Are those micro frustrations actually hearing loss in disguise?
You might assume that the first sign of hearing loss would be not hearing well, and of course that’s true. But what you’re more likely to notice before you realize the true source of the problem, is being annoyed. A lot.
That’s because hearing loss usually impacts your daily life in small, subtle and potentially very irritating ways at first.
The first signs of hearing loss
You might have difficulty following group conversations, especially when background noise is present, like at restaurants or family gatherings. Talking on the phone might be frustrating because the person on the other end of the line never seems to be speaking clearly enough. Maybe you’re starting to accuse everyone of mumbling and have to ask people to repeat themselves all the time. You might even have trouble figuring out where sounds are coming from (which makes finding the cell phone that’s slipped down the couch extra difficult), and wonder who keeps turning the TV down way too low.
It may seem like a lot of situations are annoying and a lot of people are doing things you find particularly irritating – when in fact the problem lies with you.
It’s not your fault, of course. Hearing loss can be caused by any number of things. Excessive noise exposure, injury, hypertension, viral infections, wax buildup, genetics, aging and ototoxic drugs can all contribute to hearing loss.
But it doesn’t mean there’s nothing you can do about it. In fact, if you suspect you’re experiencing hearing loss, make sure to talk to your doctor and see a hearing healthcare professional to get checked out. Because while hearing loss can be treated (usually with the use of hearing aids), hearing can’t be restored – so never wait if you suspect you are having difficulty hearing.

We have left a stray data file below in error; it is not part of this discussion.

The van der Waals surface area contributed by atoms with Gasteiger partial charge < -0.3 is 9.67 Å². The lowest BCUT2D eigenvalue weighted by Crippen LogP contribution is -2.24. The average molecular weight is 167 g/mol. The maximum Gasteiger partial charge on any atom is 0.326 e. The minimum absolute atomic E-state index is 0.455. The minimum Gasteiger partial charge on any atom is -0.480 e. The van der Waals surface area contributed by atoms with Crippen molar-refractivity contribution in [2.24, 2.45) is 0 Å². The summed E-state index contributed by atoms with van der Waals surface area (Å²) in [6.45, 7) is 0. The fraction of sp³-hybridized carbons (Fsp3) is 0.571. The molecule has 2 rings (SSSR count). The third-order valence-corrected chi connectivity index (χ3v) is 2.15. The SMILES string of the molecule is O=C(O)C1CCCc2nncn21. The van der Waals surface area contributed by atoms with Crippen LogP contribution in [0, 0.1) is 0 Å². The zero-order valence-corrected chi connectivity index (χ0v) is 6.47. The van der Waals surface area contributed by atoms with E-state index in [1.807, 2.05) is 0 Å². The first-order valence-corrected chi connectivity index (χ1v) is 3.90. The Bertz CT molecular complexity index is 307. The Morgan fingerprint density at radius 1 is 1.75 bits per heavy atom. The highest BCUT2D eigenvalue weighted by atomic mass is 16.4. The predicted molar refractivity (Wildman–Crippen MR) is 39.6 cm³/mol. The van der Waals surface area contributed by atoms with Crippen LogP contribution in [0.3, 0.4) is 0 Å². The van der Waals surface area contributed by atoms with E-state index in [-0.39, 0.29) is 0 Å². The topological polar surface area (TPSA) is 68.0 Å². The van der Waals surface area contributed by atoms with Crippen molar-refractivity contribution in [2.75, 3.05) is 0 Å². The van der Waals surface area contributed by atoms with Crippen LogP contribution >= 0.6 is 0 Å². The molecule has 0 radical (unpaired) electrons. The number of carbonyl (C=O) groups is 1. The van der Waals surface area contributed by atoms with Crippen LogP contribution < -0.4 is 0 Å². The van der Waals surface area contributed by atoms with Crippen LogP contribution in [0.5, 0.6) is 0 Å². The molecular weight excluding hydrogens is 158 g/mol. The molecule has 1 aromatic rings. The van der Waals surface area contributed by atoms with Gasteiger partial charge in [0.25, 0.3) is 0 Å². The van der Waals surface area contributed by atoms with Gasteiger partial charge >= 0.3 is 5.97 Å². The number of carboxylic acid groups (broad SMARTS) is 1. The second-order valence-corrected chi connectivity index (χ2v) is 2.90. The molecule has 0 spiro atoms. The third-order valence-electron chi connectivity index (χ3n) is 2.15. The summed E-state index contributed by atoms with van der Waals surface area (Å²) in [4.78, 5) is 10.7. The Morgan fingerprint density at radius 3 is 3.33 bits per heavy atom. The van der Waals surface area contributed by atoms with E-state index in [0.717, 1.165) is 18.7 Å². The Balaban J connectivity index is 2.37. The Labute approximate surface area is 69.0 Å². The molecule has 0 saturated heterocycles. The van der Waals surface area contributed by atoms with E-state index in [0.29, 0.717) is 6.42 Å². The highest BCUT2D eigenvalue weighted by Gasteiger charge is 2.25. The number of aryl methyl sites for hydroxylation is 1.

Improve your quality of life
Being annoyed all the time is bad enough, but hearing loss can cause other, more serious complications.
As Hellen Keller once said, “When you lose your sight, you lose touch with things. When you lose your hearing, you lose touch with people.”
Not being able to hear the world around us can make us choose to retreat from it, which can eventually impair the brain’s ability to process sound and speech over time. Your memory can become impaired, your risk of dementia can increase, your mental sharpness may decline, and you’ll feel left out of the lives of the people you love and the world you once enjoyed.
There is no reason for this to happen when there are steps you can take to improve your hearing.
The very first step is recognizing that you might have a problem. The second is doing something about it.
Hearing loss isn’t always obvious, but if you suspect it might be impacting your everyday life, it makes sense to take advantage of a free, comprehensive hearing assessment and a free, 30-day hearing at trial at a HearingLife clinic near you.
HearingLife forms the largest network of hearing clinics with over 400 network clinics across Canada. Staffed by certified hearing healthcare professionals, HearingLife offers the most advanced hearing aid technology and up-to-date diagnostic equipment, as well as clinical support and exclusive 360-AfterCare. #LoveYourEars and visit HearingLife (Link to offer) to book an appointment for your free trial today.